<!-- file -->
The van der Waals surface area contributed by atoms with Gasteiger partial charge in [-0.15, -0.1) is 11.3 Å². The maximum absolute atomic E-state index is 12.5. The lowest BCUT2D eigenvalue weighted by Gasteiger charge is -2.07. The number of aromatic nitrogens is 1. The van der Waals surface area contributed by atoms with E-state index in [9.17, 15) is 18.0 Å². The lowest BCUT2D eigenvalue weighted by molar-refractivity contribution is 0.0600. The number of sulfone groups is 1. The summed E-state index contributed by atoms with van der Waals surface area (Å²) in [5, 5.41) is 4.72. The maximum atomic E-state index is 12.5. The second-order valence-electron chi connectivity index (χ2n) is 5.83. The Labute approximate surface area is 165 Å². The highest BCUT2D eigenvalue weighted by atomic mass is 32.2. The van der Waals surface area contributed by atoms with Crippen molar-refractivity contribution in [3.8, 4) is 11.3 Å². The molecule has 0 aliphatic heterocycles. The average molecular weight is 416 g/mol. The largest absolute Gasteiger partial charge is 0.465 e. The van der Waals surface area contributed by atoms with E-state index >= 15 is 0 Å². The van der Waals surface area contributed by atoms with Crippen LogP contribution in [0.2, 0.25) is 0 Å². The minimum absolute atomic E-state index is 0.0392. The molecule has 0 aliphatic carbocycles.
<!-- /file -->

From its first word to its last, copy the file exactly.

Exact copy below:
The van der Waals surface area contributed by atoms with Gasteiger partial charge in [-0.15, -0.1) is 11.3 Å². The maximum absolute atomic E-state index is 12.5. The lowest BCUT2D eigenvalue weighted by Gasteiger charge is -2.07. The number of aromatic nitrogens is 1. The van der Waals surface area contributed by atoms with E-state index in [9.17, 15) is 18.0 Å². The lowest BCUT2D eigenvalue weighted by molar-refractivity contribution is 0.0600. The number of sulfone groups is 1. The summed E-state index contributed by atoms with van der Waals surface area (Å²) in [5, 5.41) is 4.72. The maximum atomic E-state index is 12.5. The second-order valence-electron chi connectivity index (χ2n) is 5.83. The Labute approximate surface area is 165 Å². The highest BCUT2D eigenvalue weighted by atomic mass is 32.2. The van der Waals surface area contributed by atoms with Crippen molar-refractivity contribution in [3.8, 4) is 11.3 Å². The molecule has 0 aliphatic heterocycles. The average molecular weight is 416 g/mol. The largest absolute Gasteiger partial charge is 0.465 e. The van der Waals surface area contributed by atoms with E-state index >= 15 is 0 Å². The van der Waals surface area contributed by atoms with Crippen LogP contribution in [0.2, 0.25) is 0 Å². The minimum absolute atomic E-state index is 0.0392. The molecule has 0 aliphatic carbocycles.